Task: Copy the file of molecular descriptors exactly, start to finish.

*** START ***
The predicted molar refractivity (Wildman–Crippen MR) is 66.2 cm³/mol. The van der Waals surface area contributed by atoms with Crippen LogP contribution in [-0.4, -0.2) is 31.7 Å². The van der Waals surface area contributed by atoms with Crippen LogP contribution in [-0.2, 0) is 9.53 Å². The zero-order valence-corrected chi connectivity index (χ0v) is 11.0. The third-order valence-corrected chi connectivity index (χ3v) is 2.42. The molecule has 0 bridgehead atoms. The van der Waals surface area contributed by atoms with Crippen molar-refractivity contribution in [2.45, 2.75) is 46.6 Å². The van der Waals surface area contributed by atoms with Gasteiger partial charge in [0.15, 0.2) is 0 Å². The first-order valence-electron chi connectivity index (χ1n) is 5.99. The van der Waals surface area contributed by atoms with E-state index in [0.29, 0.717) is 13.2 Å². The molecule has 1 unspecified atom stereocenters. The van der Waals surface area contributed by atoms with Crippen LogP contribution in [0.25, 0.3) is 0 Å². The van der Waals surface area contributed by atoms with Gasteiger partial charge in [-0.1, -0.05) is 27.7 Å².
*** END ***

The predicted molar refractivity (Wildman–Crippen MR) is 66.2 cm³/mol. The van der Waals surface area contributed by atoms with Crippen LogP contribution in [-0.4, -0.2) is 31.7 Å². The van der Waals surface area contributed by atoms with Crippen LogP contribution in [-0.2, 0) is 9.53 Å². The zero-order valence-corrected chi connectivity index (χ0v) is 11.0. The third-order valence-corrected chi connectivity index (χ3v) is 2.42. The molecule has 0 bridgehead atoms. The van der Waals surface area contributed by atoms with Crippen molar-refractivity contribution in [2.45, 2.75) is 46.6 Å². The van der Waals surface area contributed by atoms with Gasteiger partial charge in [0.15, 0.2) is 0 Å². The first-order valence-electron chi connectivity index (χ1n) is 5.99. The van der Waals surface area contributed by atoms with E-state index in [0.29, 0.717) is 13.2 Å². The molecule has 1 unspecified atom stereocenters. The van der Waals surface area contributed by atoms with Crippen LogP contribution in [0.25, 0.3) is 0 Å². The van der Waals surface area contributed by atoms with Gasteiger partial charge in [-0.1, -0.05) is 27.7 Å².